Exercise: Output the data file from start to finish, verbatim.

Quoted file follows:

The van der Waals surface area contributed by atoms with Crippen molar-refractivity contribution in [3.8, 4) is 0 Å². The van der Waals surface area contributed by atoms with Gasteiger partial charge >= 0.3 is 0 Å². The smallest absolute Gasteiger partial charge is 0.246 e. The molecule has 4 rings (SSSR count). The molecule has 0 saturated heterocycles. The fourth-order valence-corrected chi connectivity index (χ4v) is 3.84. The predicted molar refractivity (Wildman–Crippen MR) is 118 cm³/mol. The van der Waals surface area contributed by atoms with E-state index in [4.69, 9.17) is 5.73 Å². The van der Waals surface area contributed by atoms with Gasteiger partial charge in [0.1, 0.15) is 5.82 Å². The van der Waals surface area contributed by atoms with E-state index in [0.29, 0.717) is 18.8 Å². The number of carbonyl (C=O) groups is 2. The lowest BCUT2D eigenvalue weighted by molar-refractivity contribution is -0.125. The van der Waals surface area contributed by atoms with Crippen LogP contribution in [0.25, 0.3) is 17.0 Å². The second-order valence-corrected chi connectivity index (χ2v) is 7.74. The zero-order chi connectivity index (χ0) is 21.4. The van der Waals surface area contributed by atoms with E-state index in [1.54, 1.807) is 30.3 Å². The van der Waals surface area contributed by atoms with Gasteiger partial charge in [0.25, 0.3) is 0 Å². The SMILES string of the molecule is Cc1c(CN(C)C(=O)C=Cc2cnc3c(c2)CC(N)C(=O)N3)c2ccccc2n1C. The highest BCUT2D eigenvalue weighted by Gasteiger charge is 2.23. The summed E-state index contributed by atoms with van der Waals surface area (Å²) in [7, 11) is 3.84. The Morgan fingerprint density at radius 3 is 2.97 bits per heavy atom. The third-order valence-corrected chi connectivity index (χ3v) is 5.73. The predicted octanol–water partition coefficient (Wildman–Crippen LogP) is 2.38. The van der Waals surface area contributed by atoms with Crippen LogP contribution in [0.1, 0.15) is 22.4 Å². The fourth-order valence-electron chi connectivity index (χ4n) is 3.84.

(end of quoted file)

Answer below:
The van der Waals surface area contributed by atoms with Crippen molar-refractivity contribution in [3.8, 4) is 0 Å². The van der Waals surface area contributed by atoms with Gasteiger partial charge >= 0.3 is 0 Å². The smallest absolute Gasteiger partial charge is 0.246 e. The molecule has 4 rings (SSSR count). The molecule has 0 saturated heterocycles. The fourth-order valence-corrected chi connectivity index (χ4v) is 3.84. The predicted molar refractivity (Wildman–Crippen MR) is 118 cm³/mol. The van der Waals surface area contributed by atoms with E-state index in [4.69, 9.17) is 5.73 Å². The van der Waals surface area contributed by atoms with Gasteiger partial charge in [0.1, 0.15) is 5.82 Å². The van der Waals surface area contributed by atoms with E-state index in [0.29, 0.717) is 18.8 Å². The number of carbonyl (C=O) groups is 2. The lowest BCUT2D eigenvalue weighted by molar-refractivity contribution is -0.125. The van der Waals surface area contributed by atoms with Crippen LogP contribution in [0.25, 0.3) is 17.0 Å². The second-order valence-corrected chi connectivity index (χ2v) is 7.74. The zero-order chi connectivity index (χ0) is 21.4. The van der Waals surface area contributed by atoms with E-state index in [1.54, 1.807) is 30.3 Å². The van der Waals surface area contributed by atoms with Gasteiger partial charge in [0.25, 0.3) is 0 Å². The SMILES string of the molecule is Cc1c(CN(C)C(=O)C=Cc2cnc3c(c2)CC(N)C(=O)N3)c2ccccc2n1C. The highest BCUT2D eigenvalue weighted by Gasteiger charge is 2.23. The summed E-state index contributed by atoms with van der Waals surface area (Å²) in [7, 11) is 3.84. The Morgan fingerprint density at radius 3 is 2.97 bits per heavy atom. The third-order valence-corrected chi connectivity index (χ3v) is 5.73. The predicted octanol–water partition coefficient (Wildman–Crippen LogP) is 2.38. The van der Waals surface area contributed by atoms with Crippen LogP contribution in [0.1, 0.15) is 22.4 Å². The fourth-order valence-electron chi connectivity index (χ4n) is 3.84.